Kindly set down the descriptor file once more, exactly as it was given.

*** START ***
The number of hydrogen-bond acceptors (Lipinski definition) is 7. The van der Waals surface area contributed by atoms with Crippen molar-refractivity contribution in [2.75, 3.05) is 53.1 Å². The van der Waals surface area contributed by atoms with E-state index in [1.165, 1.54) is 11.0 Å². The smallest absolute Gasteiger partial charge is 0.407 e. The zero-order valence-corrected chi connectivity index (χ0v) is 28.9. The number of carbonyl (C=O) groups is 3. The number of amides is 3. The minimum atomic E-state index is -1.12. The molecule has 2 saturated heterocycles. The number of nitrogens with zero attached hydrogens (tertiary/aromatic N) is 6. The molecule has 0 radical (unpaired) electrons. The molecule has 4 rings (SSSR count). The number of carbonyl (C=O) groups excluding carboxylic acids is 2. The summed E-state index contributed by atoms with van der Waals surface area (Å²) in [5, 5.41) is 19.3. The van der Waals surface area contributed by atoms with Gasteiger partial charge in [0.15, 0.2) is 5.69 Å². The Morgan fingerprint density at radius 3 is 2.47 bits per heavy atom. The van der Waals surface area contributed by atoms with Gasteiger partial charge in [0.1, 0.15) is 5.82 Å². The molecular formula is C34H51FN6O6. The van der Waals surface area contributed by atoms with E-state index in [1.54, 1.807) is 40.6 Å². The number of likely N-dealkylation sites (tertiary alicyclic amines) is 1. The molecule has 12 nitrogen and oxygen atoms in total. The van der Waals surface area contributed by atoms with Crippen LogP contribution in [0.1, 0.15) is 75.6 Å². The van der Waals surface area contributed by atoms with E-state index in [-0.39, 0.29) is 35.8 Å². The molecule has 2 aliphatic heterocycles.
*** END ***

The number of hydrogen-bond acceptors (Lipinski definition) is 7. The van der Waals surface area contributed by atoms with Crippen molar-refractivity contribution in [2.75, 3.05) is 53.1 Å². The van der Waals surface area contributed by atoms with E-state index in [1.165, 1.54) is 11.0 Å². The smallest absolute Gasteiger partial charge is 0.407 e. The zero-order valence-corrected chi connectivity index (χ0v) is 28.9. The number of carbonyl (C=O) groups is 3. The number of amides is 3. The minimum atomic E-state index is -1.12. The molecule has 2 saturated heterocycles. The number of nitrogens with zero attached hydrogens (tertiary/aromatic N) is 6. The molecule has 0 radical (unpaired) electrons. The molecule has 4 rings (SSSR count). The number of carbonyl (C=O) groups excluding carboxylic acids is 2. The summed E-state index contributed by atoms with van der Waals surface area (Å²) in [5, 5.41) is 19.3. The van der Waals surface area contributed by atoms with Gasteiger partial charge in [0.15, 0.2) is 5.69 Å². The Morgan fingerprint density at radius 3 is 2.47 bits per heavy atom. The van der Waals surface area contributed by atoms with Gasteiger partial charge in [0.1, 0.15) is 5.82 Å². The molecular formula is C34H51FN6O6. The van der Waals surface area contributed by atoms with E-state index in [1.54, 1.807) is 40.6 Å². The number of likely N-dealkylation sites (tertiary alicyclic amines) is 1. The molecule has 12 nitrogen and oxygen atoms in total. The van der Waals surface area contributed by atoms with Crippen LogP contribution in [0.1, 0.15) is 75.6 Å². The van der Waals surface area contributed by atoms with E-state index in [-0.39, 0.29) is 35.8 Å². The molecule has 2 aliphatic heterocycles.